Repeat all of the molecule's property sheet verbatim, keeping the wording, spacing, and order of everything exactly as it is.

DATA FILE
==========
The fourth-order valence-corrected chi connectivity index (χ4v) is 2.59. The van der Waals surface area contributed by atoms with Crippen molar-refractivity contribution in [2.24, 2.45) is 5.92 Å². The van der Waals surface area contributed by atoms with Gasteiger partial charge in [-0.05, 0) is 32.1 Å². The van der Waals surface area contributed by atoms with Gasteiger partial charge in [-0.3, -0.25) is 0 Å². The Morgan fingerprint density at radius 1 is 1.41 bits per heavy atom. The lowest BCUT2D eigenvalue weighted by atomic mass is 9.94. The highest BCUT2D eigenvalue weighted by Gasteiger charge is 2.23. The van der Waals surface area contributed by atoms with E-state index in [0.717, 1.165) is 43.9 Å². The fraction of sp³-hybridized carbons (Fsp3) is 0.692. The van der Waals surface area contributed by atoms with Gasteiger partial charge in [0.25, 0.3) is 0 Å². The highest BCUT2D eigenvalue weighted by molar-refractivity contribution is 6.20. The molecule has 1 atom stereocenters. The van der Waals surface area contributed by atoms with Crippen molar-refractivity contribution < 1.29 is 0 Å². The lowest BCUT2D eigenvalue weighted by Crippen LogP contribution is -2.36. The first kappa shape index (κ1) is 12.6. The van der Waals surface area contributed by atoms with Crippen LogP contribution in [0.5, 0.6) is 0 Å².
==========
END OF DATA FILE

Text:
The fourth-order valence-corrected chi connectivity index (χ4v) is 2.59. The van der Waals surface area contributed by atoms with Crippen molar-refractivity contribution in [2.24, 2.45) is 5.92 Å². The van der Waals surface area contributed by atoms with Gasteiger partial charge in [-0.05, 0) is 32.1 Å². The van der Waals surface area contributed by atoms with Gasteiger partial charge in [-0.3, -0.25) is 0 Å². The Morgan fingerprint density at radius 1 is 1.41 bits per heavy atom. The lowest BCUT2D eigenvalue weighted by atomic mass is 9.94. The highest BCUT2D eigenvalue weighted by Gasteiger charge is 2.23. The van der Waals surface area contributed by atoms with E-state index in [0.717, 1.165) is 43.9 Å². The fraction of sp³-hybridized carbons (Fsp3) is 0.692. The van der Waals surface area contributed by atoms with Gasteiger partial charge in [0.25, 0.3) is 0 Å². The highest BCUT2D eigenvalue weighted by molar-refractivity contribution is 6.20. The molecule has 1 atom stereocenters. The van der Waals surface area contributed by atoms with Crippen molar-refractivity contribution < 1.29 is 0 Å². The lowest BCUT2D eigenvalue weighted by Crippen LogP contribution is -2.36. The first kappa shape index (κ1) is 12.6. The van der Waals surface area contributed by atoms with Crippen LogP contribution in [0.5, 0.6) is 0 Å².